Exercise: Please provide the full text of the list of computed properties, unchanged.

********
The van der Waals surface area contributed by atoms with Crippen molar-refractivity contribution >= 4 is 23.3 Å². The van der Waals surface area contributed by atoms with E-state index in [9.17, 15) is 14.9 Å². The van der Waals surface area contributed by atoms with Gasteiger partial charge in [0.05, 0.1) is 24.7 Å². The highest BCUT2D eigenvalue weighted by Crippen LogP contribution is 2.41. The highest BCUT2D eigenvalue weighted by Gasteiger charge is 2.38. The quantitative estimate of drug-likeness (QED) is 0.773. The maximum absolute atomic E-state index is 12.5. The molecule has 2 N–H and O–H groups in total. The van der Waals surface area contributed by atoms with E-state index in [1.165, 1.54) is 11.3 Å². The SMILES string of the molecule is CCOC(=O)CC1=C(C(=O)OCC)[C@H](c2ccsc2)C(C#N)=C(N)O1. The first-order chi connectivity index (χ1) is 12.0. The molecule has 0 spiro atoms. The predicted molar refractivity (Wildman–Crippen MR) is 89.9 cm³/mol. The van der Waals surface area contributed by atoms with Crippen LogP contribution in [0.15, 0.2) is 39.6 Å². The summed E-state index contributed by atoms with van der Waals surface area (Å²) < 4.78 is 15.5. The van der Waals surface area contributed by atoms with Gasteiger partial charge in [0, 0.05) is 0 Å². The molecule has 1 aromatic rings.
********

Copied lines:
The van der Waals surface area contributed by atoms with Crippen molar-refractivity contribution >= 4 is 23.3 Å². The van der Waals surface area contributed by atoms with E-state index in [9.17, 15) is 14.9 Å². The van der Waals surface area contributed by atoms with Gasteiger partial charge in [0.05, 0.1) is 24.7 Å². The highest BCUT2D eigenvalue weighted by Crippen LogP contribution is 2.41. The highest BCUT2D eigenvalue weighted by Gasteiger charge is 2.38. The quantitative estimate of drug-likeness (QED) is 0.773. The maximum absolute atomic E-state index is 12.5. The molecule has 2 N–H and O–H groups in total. The van der Waals surface area contributed by atoms with E-state index in [1.165, 1.54) is 11.3 Å². The SMILES string of the molecule is CCOC(=O)CC1=C(C(=O)OCC)[C@H](c2ccsc2)C(C#N)=C(N)O1. The first-order chi connectivity index (χ1) is 12.0. The molecule has 0 spiro atoms. The predicted molar refractivity (Wildman–Crippen MR) is 89.9 cm³/mol. The van der Waals surface area contributed by atoms with Crippen LogP contribution in [0.15, 0.2) is 39.6 Å². The summed E-state index contributed by atoms with van der Waals surface area (Å²) < 4.78 is 15.5. The van der Waals surface area contributed by atoms with Gasteiger partial charge in [0, 0.05) is 0 Å². The molecule has 1 aromatic rings.